NATIONAL BUREAU OF ECONOMIC RESEARCH
NATIONAL BUREAU OF ECONOMIC RESEARCH
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Crop Disease and Agricultural Productivity

Christine L. Carroll, Colin A. Carter, Rachael E. Goodhue, C.-Y. Cynthia Lin Lawell

NBER Working Paper No. 23513
Issued in June 2017
NBER Program(s):Industrial Organization, Productivity, Innovation, and Entrepreneurship

Crop diseases and how they are managed can have a large impact on agricultural productivity. This paper discusses the effects on agricultural productivity of Verticillium dahliae, a soil borne fungus that is introduced to the soil via infested spinach seeds and that causes subsequent lettuce crops to be afflicted with Verticillium wilt. We use a dynamic structural econometric model of Verticillium wilt management for lettuce crops in Monterey County, California to examine the effects of Verticillium wilt on crop-fumigation decisions and on grower welfare. We also discuss our research on the externalities that arise with renters, and between seed companies and growers due to Verticillium wilt, as these disease-related externalities have important implications for agricultural productivity.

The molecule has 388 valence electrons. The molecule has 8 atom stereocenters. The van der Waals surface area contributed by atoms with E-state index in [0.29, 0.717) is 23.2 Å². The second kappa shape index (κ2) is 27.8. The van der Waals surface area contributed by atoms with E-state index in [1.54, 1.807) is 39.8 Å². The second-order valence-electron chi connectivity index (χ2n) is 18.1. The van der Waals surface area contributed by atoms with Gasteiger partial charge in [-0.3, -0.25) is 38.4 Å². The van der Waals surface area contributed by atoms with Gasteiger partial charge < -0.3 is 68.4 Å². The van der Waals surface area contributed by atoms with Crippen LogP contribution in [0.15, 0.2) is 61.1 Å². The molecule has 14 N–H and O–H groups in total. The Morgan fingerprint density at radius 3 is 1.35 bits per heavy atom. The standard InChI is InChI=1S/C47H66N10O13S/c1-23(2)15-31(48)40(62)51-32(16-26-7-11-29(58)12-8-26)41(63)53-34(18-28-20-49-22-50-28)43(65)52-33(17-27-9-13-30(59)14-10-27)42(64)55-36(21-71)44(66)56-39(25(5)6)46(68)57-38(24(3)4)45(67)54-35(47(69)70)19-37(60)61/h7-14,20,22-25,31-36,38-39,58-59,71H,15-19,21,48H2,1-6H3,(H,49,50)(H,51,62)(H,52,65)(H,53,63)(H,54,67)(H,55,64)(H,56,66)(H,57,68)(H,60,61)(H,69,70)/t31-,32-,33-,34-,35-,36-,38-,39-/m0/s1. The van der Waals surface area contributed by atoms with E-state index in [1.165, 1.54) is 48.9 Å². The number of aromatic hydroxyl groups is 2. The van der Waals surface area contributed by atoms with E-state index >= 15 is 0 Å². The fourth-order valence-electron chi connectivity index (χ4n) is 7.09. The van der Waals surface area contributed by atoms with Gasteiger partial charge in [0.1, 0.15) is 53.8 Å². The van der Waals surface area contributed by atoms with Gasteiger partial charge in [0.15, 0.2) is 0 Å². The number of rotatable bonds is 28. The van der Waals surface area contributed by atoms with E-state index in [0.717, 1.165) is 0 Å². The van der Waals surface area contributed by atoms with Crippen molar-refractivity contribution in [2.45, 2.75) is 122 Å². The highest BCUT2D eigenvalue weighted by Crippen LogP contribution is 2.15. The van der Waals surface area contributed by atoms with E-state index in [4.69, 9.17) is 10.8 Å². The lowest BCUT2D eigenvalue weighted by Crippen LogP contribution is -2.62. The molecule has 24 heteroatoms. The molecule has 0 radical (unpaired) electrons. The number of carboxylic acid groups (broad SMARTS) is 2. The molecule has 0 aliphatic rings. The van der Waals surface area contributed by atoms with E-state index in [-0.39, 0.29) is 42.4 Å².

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Document Object Identifier (DOI): 10.3386/w23513

Forthcoming: Crop Disease and Agricultural Productivity: Evidence From a Dynamic Structural Model of Verticillium Wilt Management, Christine L. Carroll, Colin A. Carter, Rachael E. Goodhue, C.-Y. Cynthia Lin Lawell. in Agricultural Productivity and Producer Behavior, Schlenker. 2018

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